In snapping hip syndrome there is an audible snap or click that occurs in or around the hip. Snapping hip syndrome may be called
- External – Snapping of the iliotibial band or gluteus maximus over the greater trochanter
- Internal – Snapping of the iliopsoas tendon
The condition occurs most often in individuals aged 15-40 years and affects females slightly more often than males.
Causes of Snapping Hip Syndrome
Read Anatomy of Pelvis
Read Anatomy of Hip
At and around greater trochanter, there are
- Tendons of gluteus muscles
- Tensor fascia lata
- Greater trochanteric bursa
- Iliotibial band.
The most common cause of a snapping hip is the iliotibial band snapping over the greater trochanter which may be associated with trochanteric bursitis and increased hip varus.
[Iliotibial band is a ligament that originates from the iliac crest and inserts on the lateral proximal tibia. With sudden loading, the hip is flexed and the iliotibial band moves anteriorly followed by the tendon snapping backward as hip extends]
The psoas and iliacus muscles originate from the lumbar spine and pelvis and converge to form the iliopsoas muscle, which inserts onto the lesser trochanter. The iliopsoas muscle passes anterior to the pelvic brim and hip capsule in a groove between the anterior inferior iliac spine laterally and iliopectineal eminence medially.
Iliopsoas tendon snapping may occur over the iliopectineal eminence, hip capsule, or the lesser trochanter when a flexed, abducted, and externally rotated hip is extended.
Snapping hip syndrome is usually the result of repetitive overuse. It may also develop following injury leading to subsequent bursitis, tendinitis, or biomechanical changes.
Alteration of general biomechanical may lead to anterior pelvic tilt which in effect may cause patellofemoral knee pain. This is discussed in more detail here.
Posterior snapping hip syndrome is rare and is caused by movement of the long head tendon of the biceps femoris over the ischial tuberosity.
Clinical Presentation of Snapping Syndrome
The patient complains of snapping or sensation of dislocating hip. The symptoms might be present for months or years before the patient seeks medical help. The location may be described as lateral, (indicating the iliotibial band or gluteus maximus) or deep in the groin (indicating the iliopsoas tendon). Patients reporting anterior groin pain usually note that the pain is dull or aching in nature and is exacerbated by extension of the flexed, abducted, and externally rotated hip.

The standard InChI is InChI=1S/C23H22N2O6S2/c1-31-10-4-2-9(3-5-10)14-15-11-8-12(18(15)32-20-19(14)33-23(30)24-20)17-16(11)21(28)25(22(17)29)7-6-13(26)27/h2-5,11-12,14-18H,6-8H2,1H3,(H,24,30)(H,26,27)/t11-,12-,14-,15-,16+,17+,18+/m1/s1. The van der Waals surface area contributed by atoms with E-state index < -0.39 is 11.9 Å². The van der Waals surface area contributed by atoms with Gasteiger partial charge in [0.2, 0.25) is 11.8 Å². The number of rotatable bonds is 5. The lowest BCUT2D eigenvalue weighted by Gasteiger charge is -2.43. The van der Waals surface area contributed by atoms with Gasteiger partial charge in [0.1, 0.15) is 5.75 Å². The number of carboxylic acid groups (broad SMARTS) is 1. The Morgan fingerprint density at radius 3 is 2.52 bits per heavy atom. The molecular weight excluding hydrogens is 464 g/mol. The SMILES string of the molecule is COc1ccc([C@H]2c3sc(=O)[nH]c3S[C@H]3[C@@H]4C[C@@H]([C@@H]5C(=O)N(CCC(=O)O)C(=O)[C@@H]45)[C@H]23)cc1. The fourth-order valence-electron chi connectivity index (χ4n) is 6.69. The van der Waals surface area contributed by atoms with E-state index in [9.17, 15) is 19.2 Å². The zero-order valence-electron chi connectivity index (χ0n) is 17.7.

In case of iliotibial band or external snapping hip, the snapping may be visible. In cases of internal snapping hip, the snap may be audible. The snapping may be painful or pain free.
On examination, gait should be analyzed. If there is iliopsoas tendinitis, the patient may have a flexed knee in the heel-strike and midstance phases of gait.
Anterior pelvic tilt may be found in cases of internal snapping hip syndrome [tight iliopsoas] which may lead to hamstring tightness.
Reproduction of snapping should be observed.
- External snapping hip syndrome – Passive internal and external rotation of the hip with the patient in the side-lying position.
- Internal snapping hip syndrome – Extension of the flexed, abducted and externally rotated hip.
Laboratory studies are not required for diagnosis but may aid in ruling out certain conditions
Xrays are almost always normal. They may help to rule out bony conditions.
Ultrasound is able to visualize the structural changes in anatomy and also provide the assessment of function.
MRI may reveal the pathological entity and differentiate between different causes.
Hip arthroscopy may be of benefit for ruling out labral tears.
Relative rest, ice application and NSAIDs are the initial treatments in the acute phase of the problem.
In addition, the patient is put on physical therapy to correct the mechanical abnormalities.
The treatment of internal snapping hip syndrome is similar to the treatment of iliopsoas tendinitis and bursitis.
In the rehabilitation period, the patient is constantly evaluated and the treatment, including physical therapy , are directed by examination findings. Patients are cautioned to eliminate repetitive motion activities like running, cycling until they are relatively asymptomatic.
Muscle weakness, tightness, or both in the thigh or pelvis are addressed with a strengthening and stretching program. Overpronation may require a foot orthotics. Leg length deformities commonly require a lift in the shoe.
Though it is rarely needed, surgery is indicated in the patients with persistent pain associated with a snapping hip that did not respond to conservative therapy.
For External Snapping Syndrome
- Resection of the posterior half of the iliotibial tract at the insertion site of the gluteus maximus, with excision of the trochanteric bursa.
- Elliptical resection of a portion of the iliotibial band over the greater trochanter, with the removal of the trochanteric bursa.
- Z-plasty of the iliotibial band,
- Endoscopic release of the gluteus maximus tendon for snapping due to gluteus maximus tendon.
Internal Snapping Hip
PThe partialor complete release of iliopsoas tendon, either open or arthroscopically
Once symptoms have decreased and the patient is able to return to daily and athletic activities, a maintenance program of stretching and strengthening can be done.
Patients may return to activities as tolerated. The return to sports activities is safe once the patient is free from pain and is capable of demonstrating sports-specific activities.
For further prevention of snapping hip syndrome flexibility and strength in the hip and pelvis.
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